"We really pissed off the gay intelligentsia," Peter told me about early ACT UP days, referring to those who are appalled that #NoJusticeNoPride would dare target our own. "William F. Buckley suggested people with HIV should be tattooed, while his wife, Patricia, was a philanthropist who was doing AIDS benefits." ACT UP protested at an event she was chairing because she would not repudiate her husband's vile comments.

Oh my. AIDS activists targeted "their own" at an AIDS benefit during the worst of the epidemic. And yet LGBT civilization somehow remains, aside from reality programming on Logo.

"We were despised by an entire section of the gay community," Peter continued, even if, in retrospect, gay men view ACT UP as heroes who changed the world. "And we just ignored it at the time."

Peter also offered some important perspective on the nature of acting up. "From a civil disobedience perspective, it was a home run," he said about the #NoJusticeNoPride action. "Their issues got discussed widely. They led the news every day."

"Sure, there's a debate about what they did and how they did it, but I experienced that with every demonstration I have been involved with. And people want to complain about the disruptive effects? Pullleeessse!"

Peter is making my points so beautifully I will just keep quoting him. "The important thing here is, they had every right to protest, whether or not you agree with their message. No one was majorly inconvenienced. If anyone is claiming there were, well, that is the very height of white privilege. I mean, where's the beef here? Since when do LGBT Americans start complaining about people's right to protest?"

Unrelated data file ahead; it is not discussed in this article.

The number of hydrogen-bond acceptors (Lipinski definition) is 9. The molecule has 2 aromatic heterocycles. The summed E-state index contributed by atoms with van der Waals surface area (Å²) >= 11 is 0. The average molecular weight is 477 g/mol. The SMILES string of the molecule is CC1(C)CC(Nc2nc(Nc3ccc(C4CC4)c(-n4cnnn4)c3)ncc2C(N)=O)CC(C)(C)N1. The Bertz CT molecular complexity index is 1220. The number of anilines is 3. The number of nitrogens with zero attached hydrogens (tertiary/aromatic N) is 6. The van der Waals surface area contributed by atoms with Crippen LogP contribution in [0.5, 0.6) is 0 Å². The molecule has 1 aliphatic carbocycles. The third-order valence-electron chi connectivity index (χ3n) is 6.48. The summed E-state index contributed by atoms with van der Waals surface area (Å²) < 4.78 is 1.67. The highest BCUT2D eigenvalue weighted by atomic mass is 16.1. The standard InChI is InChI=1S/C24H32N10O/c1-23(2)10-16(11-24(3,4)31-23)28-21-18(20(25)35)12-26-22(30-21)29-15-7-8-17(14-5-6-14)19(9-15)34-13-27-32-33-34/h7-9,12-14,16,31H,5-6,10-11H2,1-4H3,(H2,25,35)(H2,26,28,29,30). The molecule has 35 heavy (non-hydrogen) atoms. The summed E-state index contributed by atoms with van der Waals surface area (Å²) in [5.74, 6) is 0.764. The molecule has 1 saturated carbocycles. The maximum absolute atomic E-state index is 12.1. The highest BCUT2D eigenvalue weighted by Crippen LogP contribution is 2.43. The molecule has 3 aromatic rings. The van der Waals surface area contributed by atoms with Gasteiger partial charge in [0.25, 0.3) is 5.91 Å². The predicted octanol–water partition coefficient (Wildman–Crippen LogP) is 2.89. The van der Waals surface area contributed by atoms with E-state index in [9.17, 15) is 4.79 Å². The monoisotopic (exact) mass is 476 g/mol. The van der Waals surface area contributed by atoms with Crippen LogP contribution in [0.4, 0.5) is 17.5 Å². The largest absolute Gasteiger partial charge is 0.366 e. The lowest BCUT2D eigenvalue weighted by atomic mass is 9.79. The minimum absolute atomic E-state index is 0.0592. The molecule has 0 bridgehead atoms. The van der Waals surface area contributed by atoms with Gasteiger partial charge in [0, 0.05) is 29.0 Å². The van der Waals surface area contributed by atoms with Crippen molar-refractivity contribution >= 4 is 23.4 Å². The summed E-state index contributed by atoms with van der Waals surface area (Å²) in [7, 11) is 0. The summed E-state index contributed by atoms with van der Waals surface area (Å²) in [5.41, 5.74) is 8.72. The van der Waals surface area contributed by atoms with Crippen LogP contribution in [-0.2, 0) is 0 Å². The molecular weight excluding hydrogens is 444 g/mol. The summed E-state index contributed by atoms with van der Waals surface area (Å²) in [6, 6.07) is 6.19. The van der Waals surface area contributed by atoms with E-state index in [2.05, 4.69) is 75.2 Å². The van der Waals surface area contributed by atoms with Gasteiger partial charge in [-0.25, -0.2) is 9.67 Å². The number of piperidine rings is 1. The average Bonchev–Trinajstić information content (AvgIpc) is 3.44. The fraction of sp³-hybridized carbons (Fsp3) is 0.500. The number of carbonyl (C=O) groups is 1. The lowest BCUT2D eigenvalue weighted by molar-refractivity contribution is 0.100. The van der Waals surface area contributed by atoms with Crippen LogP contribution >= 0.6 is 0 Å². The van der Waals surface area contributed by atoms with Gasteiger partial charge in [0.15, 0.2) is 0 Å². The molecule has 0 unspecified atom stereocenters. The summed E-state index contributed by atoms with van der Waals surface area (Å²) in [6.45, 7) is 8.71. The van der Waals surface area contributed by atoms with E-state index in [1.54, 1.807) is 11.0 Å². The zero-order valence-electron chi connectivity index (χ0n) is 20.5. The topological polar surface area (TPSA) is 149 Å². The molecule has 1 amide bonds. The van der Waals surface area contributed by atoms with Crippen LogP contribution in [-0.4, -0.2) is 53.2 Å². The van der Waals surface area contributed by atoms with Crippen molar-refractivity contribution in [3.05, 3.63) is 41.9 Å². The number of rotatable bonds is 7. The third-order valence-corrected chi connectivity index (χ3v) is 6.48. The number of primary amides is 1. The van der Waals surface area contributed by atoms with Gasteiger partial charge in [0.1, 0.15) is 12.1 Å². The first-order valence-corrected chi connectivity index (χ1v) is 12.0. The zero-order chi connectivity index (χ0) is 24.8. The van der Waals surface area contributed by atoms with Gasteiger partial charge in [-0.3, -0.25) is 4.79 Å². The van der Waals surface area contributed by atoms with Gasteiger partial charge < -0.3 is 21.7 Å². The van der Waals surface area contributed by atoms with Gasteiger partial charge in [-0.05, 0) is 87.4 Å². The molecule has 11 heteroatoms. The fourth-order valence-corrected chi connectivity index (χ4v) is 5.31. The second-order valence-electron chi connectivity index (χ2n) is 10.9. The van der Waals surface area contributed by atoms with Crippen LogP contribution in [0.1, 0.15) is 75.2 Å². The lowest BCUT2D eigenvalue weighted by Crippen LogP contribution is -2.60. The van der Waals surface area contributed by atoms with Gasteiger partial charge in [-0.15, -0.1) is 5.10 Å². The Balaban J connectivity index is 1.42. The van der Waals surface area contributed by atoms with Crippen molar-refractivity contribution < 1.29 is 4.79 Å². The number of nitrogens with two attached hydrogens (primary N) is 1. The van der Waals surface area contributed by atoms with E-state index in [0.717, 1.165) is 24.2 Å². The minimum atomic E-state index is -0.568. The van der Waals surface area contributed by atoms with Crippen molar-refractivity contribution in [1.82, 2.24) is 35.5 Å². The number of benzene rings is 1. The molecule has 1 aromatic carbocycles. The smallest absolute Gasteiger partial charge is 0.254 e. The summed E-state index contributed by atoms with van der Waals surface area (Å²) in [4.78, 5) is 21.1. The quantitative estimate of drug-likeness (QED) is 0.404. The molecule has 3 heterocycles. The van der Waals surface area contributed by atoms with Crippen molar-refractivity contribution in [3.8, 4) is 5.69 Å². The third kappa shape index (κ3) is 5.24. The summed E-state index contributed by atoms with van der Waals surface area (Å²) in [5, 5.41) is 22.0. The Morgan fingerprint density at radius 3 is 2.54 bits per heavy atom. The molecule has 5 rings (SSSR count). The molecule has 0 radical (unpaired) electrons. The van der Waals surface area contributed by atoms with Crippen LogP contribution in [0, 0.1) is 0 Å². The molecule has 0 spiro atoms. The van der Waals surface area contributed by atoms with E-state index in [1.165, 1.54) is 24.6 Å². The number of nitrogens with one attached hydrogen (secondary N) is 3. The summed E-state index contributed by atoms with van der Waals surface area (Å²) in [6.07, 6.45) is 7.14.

My favorite string of online hysteria thus far has been the warnings that #NoJusticeNoPride is dividing us, which is exactly what conservatives want, and our internal conflict will lead to election disasters and global warming and the death of Meryl Streep.

"People thought ACT UP was attacking allies, too," Peter adds. "People like Andrew Sullivan thought our protests against the pharmaceuticals would scare them away from AIDS research." Instead, activism led to accelerated clinical trials and drugs that saved lives. "Debates about who you are targeting happen all the time."

So take heart, everyone. The system of speaking out and acting up is secure and even beneficial. And Peter has an even more philosophical point of view.

"We as LGBT people are plenty strong to handle all this," he said. "We are not wilting flowers that will die because one group of LGBT Americans is demonstrating against another. This is all silly. We can take this and debate this and we can grow and be stronger for it."

The march for full equality isn't over when we "get ours." If we're smart, we'll reach back and lend a hand to those marching a step behind.

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Mark S. King has been an active AIDS activist, writer and community organization leader since the early 1980s in Los Angeles. He has been an outspoken advocate for prevention education and for issues important to those living with HIV.

Diagnosed in 1985, Mark has held positions with the Los Angeles Shanti Foundation, AID Atlanta and AIDS Survival Project, and is an award-winning writer. He continues his volunteer work as an AIDS educator and speaker for conferences and events.